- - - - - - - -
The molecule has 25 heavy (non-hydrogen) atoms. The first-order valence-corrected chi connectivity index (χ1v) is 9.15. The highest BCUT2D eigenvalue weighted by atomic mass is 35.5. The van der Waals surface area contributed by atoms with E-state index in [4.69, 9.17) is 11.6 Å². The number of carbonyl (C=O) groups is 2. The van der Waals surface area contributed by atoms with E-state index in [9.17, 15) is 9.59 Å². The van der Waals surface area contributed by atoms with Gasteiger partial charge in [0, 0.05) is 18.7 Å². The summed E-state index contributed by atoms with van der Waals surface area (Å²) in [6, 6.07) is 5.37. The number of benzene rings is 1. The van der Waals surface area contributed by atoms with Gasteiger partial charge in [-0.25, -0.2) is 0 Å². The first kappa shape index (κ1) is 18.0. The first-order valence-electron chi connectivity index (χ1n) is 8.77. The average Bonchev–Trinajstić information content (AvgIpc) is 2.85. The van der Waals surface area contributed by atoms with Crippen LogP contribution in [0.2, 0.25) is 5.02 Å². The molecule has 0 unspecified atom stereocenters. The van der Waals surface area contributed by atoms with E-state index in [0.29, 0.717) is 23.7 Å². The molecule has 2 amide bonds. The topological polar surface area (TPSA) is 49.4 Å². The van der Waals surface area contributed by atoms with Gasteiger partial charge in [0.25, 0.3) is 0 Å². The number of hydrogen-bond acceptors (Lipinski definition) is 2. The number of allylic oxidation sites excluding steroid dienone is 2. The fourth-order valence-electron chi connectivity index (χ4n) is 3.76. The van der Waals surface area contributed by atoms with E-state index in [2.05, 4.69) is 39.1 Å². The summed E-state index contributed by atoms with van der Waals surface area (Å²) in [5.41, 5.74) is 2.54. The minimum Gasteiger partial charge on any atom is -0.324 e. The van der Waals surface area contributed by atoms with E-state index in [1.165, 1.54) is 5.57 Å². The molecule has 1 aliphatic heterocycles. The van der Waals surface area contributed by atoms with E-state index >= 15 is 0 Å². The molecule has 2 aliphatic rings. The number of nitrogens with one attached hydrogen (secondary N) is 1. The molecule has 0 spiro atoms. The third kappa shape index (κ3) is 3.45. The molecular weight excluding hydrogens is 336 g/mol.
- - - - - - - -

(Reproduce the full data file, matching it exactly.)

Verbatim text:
The molecule has 25 heavy (non-hydrogen) atoms. The first-order valence-corrected chi connectivity index (χ1v) is 9.15. The highest BCUT2D eigenvalue weighted by atomic mass is 35.5. The van der Waals surface area contributed by atoms with E-state index in [4.69, 9.17) is 11.6 Å². The number of carbonyl (C=O) groups is 2. The van der Waals surface area contributed by atoms with E-state index in [9.17, 15) is 9.59 Å². The van der Waals surface area contributed by atoms with Gasteiger partial charge in [0, 0.05) is 18.7 Å². The summed E-state index contributed by atoms with van der Waals surface area (Å²) in [6, 6.07) is 5.37. The number of benzene rings is 1. The van der Waals surface area contributed by atoms with Gasteiger partial charge in [-0.25, -0.2) is 0 Å². The first kappa shape index (κ1) is 18.0. The first-order valence-electron chi connectivity index (χ1n) is 8.77. The average Bonchev–Trinajstić information content (AvgIpc) is 2.85. The van der Waals surface area contributed by atoms with Crippen LogP contribution in [0.2, 0.25) is 5.02 Å². The molecule has 0 unspecified atom stereocenters. The van der Waals surface area contributed by atoms with E-state index in [0.29, 0.717) is 23.7 Å². The molecule has 2 amide bonds. The topological polar surface area (TPSA) is 49.4 Å². The van der Waals surface area contributed by atoms with Gasteiger partial charge in [0.25, 0.3) is 0 Å². The number of hydrogen-bond acceptors (Lipinski definition) is 2. The number of allylic oxidation sites excluding steroid dienone is 2. The fourth-order valence-electron chi connectivity index (χ4n) is 3.76. The van der Waals surface area contributed by atoms with E-state index in [2.05, 4.69) is 39.1 Å². The summed E-state index contributed by atoms with van der Waals surface area (Å²) in [5.41, 5.74) is 2.54. The minimum Gasteiger partial charge on any atom is -0.324 e. The van der Waals surface area contributed by atoms with E-state index in [1.165, 1.54) is 5.57 Å². The molecule has 1 aliphatic heterocycles. The van der Waals surface area contributed by atoms with E-state index >= 15 is 0 Å². The molecule has 2 aliphatic rings. The number of nitrogens with one attached hydrogen (secondary N) is 1. The molecule has 0 spiro atoms. The third kappa shape index (κ3) is 3.45. The molecular weight excluding hydrogens is 336 g/mol.